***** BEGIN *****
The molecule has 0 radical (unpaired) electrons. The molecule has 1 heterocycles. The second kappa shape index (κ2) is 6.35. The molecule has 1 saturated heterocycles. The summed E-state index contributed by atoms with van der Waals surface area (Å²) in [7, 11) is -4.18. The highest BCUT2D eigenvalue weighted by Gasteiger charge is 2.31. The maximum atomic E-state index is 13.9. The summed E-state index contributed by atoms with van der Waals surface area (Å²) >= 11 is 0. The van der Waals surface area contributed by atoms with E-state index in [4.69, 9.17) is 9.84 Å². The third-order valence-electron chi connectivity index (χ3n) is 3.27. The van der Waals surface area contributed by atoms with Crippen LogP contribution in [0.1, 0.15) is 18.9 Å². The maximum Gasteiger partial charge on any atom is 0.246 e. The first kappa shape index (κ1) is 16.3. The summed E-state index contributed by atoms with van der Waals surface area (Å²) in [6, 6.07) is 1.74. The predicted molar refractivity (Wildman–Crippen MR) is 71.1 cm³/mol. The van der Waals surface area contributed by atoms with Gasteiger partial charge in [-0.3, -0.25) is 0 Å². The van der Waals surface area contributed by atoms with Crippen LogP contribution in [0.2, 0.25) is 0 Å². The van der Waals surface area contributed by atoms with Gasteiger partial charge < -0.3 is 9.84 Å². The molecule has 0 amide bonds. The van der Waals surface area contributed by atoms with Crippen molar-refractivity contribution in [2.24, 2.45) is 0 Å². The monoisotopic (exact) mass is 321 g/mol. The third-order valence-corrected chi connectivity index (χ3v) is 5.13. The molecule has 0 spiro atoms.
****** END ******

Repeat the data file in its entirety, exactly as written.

The molecule has 0 radical (unpaired) electrons. The molecule has 1 heterocycles. The second kappa shape index (κ2) is 6.35. The molecule has 1 saturated heterocycles. The summed E-state index contributed by atoms with van der Waals surface area (Å²) in [7, 11) is -4.18. The highest BCUT2D eigenvalue weighted by Gasteiger charge is 2.31. The maximum atomic E-state index is 13.9. The summed E-state index contributed by atoms with van der Waals surface area (Å²) >= 11 is 0. The van der Waals surface area contributed by atoms with E-state index in [4.69, 9.17) is 9.84 Å². The third-order valence-electron chi connectivity index (χ3n) is 3.27. The van der Waals surface area contributed by atoms with Crippen LogP contribution in [0.1, 0.15) is 18.9 Å². The maximum Gasteiger partial charge on any atom is 0.246 e. The first kappa shape index (κ1) is 16.3. The summed E-state index contributed by atoms with van der Waals surface area (Å²) in [6, 6.07) is 1.74. The predicted molar refractivity (Wildman–Crippen MR) is 71.1 cm³/mol. The van der Waals surface area contributed by atoms with Gasteiger partial charge in [-0.3, -0.25) is 0 Å². The van der Waals surface area contributed by atoms with Crippen LogP contribution in [0.2, 0.25) is 0 Å². The van der Waals surface area contributed by atoms with Gasteiger partial charge < -0.3 is 9.84 Å². The molecule has 0 amide bonds. The van der Waals surface area contributed by atoms with Crippen molar-refractivity contribution in [2.24, 2.45) is 0 Å². The monoisotopic (exact) mass is 321 g/mol. The third-order valence-corrected chi connectivity index (χ3v) is 5.13. The molecule has 0 spiro atoms.